While teachers and therapists might feel the pressure to get students to settle down and get work done in the classroom, allowing time for young AAC users to feel listened-to is an important first step towards engaging them in learning. Even if we feel pressured to get on with reaching set objectives, we need to remember that making students feel listened-to is a first step towards engagement in learning. Slow is better.
AAC Questions We Need to Ask Ourselves
- Can we allow ourselves the time to listen to the AAC students in our class? Or are we going to succumb to our default tendencies of using behavioral strategies to get students to comply?
- Is compliance what we want? Or are we really interested in getting the student to engage in learning?
What can seem daunting at first glance, however, can be quite straightforward. A child that feels listened-to is generally a happy child. Rather than focusing on getting the child to settle down, we also need to develop an understanding of how the child is experiencing the transition. If we can be with the student, then ways to facilitate the child’s transition to the classroom may come without much intervention effort. Dealing with change is difficult for all, hence, we need to move slowly to allow our students to feel that we are interested in what they have to offer. We can only respond meaningfully if we have some idea of what it feels like to be in the child’s shoes. Engaging our students in what we do is a first step towards communication and learning.
Self-expression of AAC Users
Over the past few years, much attention has been directed towards social-emotional learning in schools. The truth is that socio-emotional learning starts with the ability and opportunity to express oneself. However, an interest in communicating ideas with someone only becomes relevant when one feels listened-to.
Even though many of our AAC students might not be literate, the idea of eliciting narratives (albeit short ones) from students is a powerful strategy to give them a voice and encourage self-expression and engagement.
How Do I Get to Know My Students If They Are Not Able to Talk or Express Themselves?
Step 1: A good place to start is with the explicit goal of getting to know and be with the student.
Slow is better. Allow yourself to become emotionally resonant with the student. This requires that you step back, carefully observe, and notice how the student experiences the context. We can learn more from our students if we allow ourselves the time to be with them. Even if our interactions with a child might differ from day to day or morning to afternoon, patterns will emerge. Making a video recording of these spontaneous interactions could be very helpful. Being with the student is the first step towards engagement.
Step 2: Help the student to identify activities to provide opportunities for self-expression.
Providing a student with two or three pre-determined choices often does not motivate them. Observing students’ gazes to indicate what they might be interested in often provides a better way of engaging them. Slow is better.Taking a bit more time to identify what a student enjoys is important in promoting the development of self-awareness in a young child.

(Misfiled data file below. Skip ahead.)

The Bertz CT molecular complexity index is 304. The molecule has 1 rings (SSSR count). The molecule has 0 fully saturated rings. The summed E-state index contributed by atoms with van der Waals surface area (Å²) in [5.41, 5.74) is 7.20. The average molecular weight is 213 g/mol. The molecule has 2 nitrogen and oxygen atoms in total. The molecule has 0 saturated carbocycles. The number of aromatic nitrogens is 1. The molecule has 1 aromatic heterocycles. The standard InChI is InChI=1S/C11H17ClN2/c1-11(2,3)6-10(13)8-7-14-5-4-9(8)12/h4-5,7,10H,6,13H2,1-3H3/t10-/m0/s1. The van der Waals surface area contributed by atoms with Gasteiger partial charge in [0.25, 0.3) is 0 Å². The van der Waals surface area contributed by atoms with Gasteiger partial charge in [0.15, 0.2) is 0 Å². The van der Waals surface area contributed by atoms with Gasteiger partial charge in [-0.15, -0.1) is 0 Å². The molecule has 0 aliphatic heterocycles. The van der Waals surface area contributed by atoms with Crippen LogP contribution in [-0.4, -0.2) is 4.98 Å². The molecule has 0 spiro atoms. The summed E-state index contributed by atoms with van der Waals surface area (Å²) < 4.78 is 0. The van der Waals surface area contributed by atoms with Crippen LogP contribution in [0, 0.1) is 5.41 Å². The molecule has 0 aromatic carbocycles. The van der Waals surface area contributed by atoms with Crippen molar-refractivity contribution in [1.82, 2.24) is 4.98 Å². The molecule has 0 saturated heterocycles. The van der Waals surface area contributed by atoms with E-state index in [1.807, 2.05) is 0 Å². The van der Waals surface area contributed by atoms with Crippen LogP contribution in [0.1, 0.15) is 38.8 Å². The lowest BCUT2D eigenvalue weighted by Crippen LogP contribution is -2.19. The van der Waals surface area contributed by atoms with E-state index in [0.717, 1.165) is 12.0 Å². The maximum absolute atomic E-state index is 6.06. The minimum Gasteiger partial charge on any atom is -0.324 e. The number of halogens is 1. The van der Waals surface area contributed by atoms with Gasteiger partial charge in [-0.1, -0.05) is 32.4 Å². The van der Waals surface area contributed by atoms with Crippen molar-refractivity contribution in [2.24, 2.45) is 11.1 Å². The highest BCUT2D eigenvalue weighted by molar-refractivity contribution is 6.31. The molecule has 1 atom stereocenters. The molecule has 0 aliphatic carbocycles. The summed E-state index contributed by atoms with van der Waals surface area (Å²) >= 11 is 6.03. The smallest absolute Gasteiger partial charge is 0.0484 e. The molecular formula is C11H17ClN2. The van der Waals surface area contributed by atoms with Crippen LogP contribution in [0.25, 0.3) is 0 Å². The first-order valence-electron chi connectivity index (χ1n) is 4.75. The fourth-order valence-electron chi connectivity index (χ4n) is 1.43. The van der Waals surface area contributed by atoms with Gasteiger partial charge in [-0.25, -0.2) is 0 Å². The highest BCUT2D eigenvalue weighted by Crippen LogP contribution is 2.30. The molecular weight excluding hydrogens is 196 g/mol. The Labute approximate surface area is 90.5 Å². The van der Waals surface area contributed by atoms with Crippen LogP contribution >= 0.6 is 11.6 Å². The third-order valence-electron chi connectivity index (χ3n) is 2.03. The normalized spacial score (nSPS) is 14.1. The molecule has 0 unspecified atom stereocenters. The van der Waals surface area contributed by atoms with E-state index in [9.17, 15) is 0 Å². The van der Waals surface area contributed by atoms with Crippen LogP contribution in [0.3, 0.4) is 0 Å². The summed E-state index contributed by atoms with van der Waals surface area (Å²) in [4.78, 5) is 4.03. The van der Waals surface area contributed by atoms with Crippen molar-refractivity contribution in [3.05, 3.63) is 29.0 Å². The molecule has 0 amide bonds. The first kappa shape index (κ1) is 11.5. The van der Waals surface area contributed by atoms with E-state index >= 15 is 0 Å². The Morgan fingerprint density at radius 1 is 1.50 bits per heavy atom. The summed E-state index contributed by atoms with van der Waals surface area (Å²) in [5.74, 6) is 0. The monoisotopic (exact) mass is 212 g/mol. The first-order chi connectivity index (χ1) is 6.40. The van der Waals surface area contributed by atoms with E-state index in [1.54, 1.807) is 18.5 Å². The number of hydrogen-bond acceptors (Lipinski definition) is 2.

Developing a short narrative (2–3 concepts or sentences) to document an experience can also provide a good starting point for self-expression. For example:
Candon likes the Buffy book, Candon likes to put the book on his head! (big smile). Expansion: What happens when you put the book on your head? It falls down!
A follow-up discussion might expand on the concepts by including a variety of core words, e.g., book on (head), falls down, What else can we do with a book?, What does P (another student) do with his book? We need to ask him! Do you want to ask him?
Step 3: Weave the goal of promoting friendships between students into your daily routine.
Becoming included in a classroom requires that students are able to develop self–other awareness. We therefore need to find ways to promote our students’ interests to assist them to become socially closer to others. Providing opportunities for students to share their short narratives within a group setting can be a great way to start developing self–other awareness among the students. For example:
Candon: shares his story (with assistance).
Teacher to the rest of the class:
Do you like the Buffy book? Do you like to put it on your head or do you like to read it? Shelly likes reading. She wants to tell us about the Buffy book.
Sharing these short stories and using them as a basis for further discussion (albeit limited in nature) can be most useful in developing self–other awareness. However, we can only facilitate the development of self–other awareness when we allow our students to interact within small group settings. When students spend most of the day in one-on-one instruction, they can hardly be blamed for not showing an interest in others or developing friendships.
Student Preferences in Whom They Want to Be With
Promoting friendships between students starts by observing whom they like to be with. We can only become aware of these preferences if we allow students some freedom of choice. Assigning students to assigned seating arrangements for long periods of the day does not allow them to develop these affinities.
The next couple of blogs will further expand on these ideas. Let me know if you have specific questions that you want me to address. Enjoy the beginning of this new academic year and remember: slow is better!